Perhaps for reasons of health, or because of the blow his reputation had suffered over the affair of the disbanding bill, Chivers did not stand at either of the two elections in 1701, though he was returned again at a by-election in March 1702 and held his seat, without opposition, in the general election later that year. Twice forecast as a probable supporter of the Tack, he duly voted for it on 28 Nov. 1704. He was again in trouble the following year, when at about the time of the general election he made repeated slanderous allegations against Bishop Burnet, that ‘on many occasions, and in many companies’, he ‘with some others’ had seen Burnet ‘in an infamous place, and in a scandalous deportment’. Whether or not these incidents had any connexion with the election, Chivers does not seem to have been a candidate himself. In November 1705, however, Defoe reported to Harley that, following the death of Walter White*, a campaign had been set on foot by some Wiltshire Tories to bring in Chivers, ‘that scandal to all good manners’ and ‘the profoundest rake and bully in the county’ at the ensuing by-election at Chippenham, the main purpose of the manoeuvre being to ‘shelter’ him from the action for scandalum magnatum which Burnet had begun. Defoe thought that the best way ‘to prevent this project’ would be to have Chivers removed from the commission of the peace,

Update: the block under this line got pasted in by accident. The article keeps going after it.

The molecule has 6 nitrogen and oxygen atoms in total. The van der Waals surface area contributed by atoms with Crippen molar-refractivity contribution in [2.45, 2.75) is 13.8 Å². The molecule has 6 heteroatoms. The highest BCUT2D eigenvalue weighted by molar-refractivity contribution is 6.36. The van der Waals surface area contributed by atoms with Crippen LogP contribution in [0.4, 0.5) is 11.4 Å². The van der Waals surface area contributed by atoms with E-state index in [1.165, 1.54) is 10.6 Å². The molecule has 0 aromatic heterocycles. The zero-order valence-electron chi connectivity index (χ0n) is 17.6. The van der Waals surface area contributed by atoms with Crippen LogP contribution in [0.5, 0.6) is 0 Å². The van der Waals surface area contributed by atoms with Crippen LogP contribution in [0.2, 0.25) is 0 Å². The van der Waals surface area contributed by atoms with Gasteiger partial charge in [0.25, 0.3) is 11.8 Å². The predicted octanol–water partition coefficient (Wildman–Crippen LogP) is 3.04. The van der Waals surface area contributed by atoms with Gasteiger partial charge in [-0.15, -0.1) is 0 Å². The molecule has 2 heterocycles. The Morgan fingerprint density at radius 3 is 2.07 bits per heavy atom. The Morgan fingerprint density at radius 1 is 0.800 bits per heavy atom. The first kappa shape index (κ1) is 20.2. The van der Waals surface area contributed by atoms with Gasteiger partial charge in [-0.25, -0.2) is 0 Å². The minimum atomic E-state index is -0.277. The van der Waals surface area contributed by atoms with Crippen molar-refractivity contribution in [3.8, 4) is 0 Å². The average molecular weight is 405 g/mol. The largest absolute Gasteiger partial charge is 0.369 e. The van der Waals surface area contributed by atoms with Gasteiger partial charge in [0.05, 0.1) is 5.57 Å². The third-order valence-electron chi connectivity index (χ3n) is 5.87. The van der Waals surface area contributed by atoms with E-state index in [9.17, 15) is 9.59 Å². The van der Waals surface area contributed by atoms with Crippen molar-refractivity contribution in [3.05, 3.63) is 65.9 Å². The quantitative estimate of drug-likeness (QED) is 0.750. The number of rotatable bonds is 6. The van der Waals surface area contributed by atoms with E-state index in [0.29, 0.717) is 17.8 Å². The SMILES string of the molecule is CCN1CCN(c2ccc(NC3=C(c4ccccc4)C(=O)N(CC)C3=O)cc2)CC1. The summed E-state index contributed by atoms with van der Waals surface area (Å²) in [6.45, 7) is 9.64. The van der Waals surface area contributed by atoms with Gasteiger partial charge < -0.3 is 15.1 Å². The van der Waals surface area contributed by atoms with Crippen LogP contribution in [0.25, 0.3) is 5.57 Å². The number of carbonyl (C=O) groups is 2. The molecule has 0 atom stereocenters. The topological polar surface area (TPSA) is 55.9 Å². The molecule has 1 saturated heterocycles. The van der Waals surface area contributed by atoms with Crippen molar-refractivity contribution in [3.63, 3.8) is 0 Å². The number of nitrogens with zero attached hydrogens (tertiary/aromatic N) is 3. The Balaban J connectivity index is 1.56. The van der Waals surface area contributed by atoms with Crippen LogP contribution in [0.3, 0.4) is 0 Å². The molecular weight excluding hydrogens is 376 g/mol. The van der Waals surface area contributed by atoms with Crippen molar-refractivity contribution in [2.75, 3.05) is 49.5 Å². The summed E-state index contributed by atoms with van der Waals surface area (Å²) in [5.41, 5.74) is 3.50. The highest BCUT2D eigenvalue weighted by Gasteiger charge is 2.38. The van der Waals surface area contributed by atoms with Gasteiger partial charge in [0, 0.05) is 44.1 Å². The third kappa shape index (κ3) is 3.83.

to which he is really a horrible scandal, for by being in that power he influences the town, sits diligently at every petty sessions, and awes the people. He was at this work when I was in Chippenham . . . his character will most clearly justify it, and no man can object.
Presumably on this recommendation, Chivers was displaced from the commission before the by-election. He was then defeated, and, denied this way of escape, was obliged swiftly to seek terms with the bishop. On his agreeing to publish an abject recantation and apology, and to give £50 ‘for the use of the poor’, Burnet dropped the suit. Thereafter little was heard of Chivers, and he did not again stand for Parliament.4
Chivers made his will on 26 Apr. 1720, aged 67, and died four days later. He left most of his property in Wiltshire and Gloucestershire to his wife, and other specified lands to a number of local gentry. He was buried at Leigh Delamere, where he had inherited land from his father.5
Ref Volumes: 1690-1715
Authors: D. W. Hayton / Henry Lancaster
- 1. PCC 85 Buckingham, 541 Ruthen; Wilts. N. and Q, iii. 520; Wilts. Arch. Mag. xxiv. 218.
- 2. CSP Dom. 1685, p. 64.
- 3. A. E. W. Marsh, Hist. Calne, 119; Aubrey and Jackson, Wilts. Colls. 38; Bath mss at Longleat House, Thynne pprs. 24, f. 164; Wilts. Arch. Mag. 46, 73–74, 77; Bodl. Carte 228, f. 302; Cobbett, Parlty. Hist. v. 1198.
- 4. London Gazette, 22–26 Nov. 1705; Luttrell, Brief Relation, v. 565, 614; Defoe Letters, 103–4, 110; L. K. J. Glassey, Appt. JPs, 167; Speck thesis, 310–11.
- 5. PCC 541 Ruthen.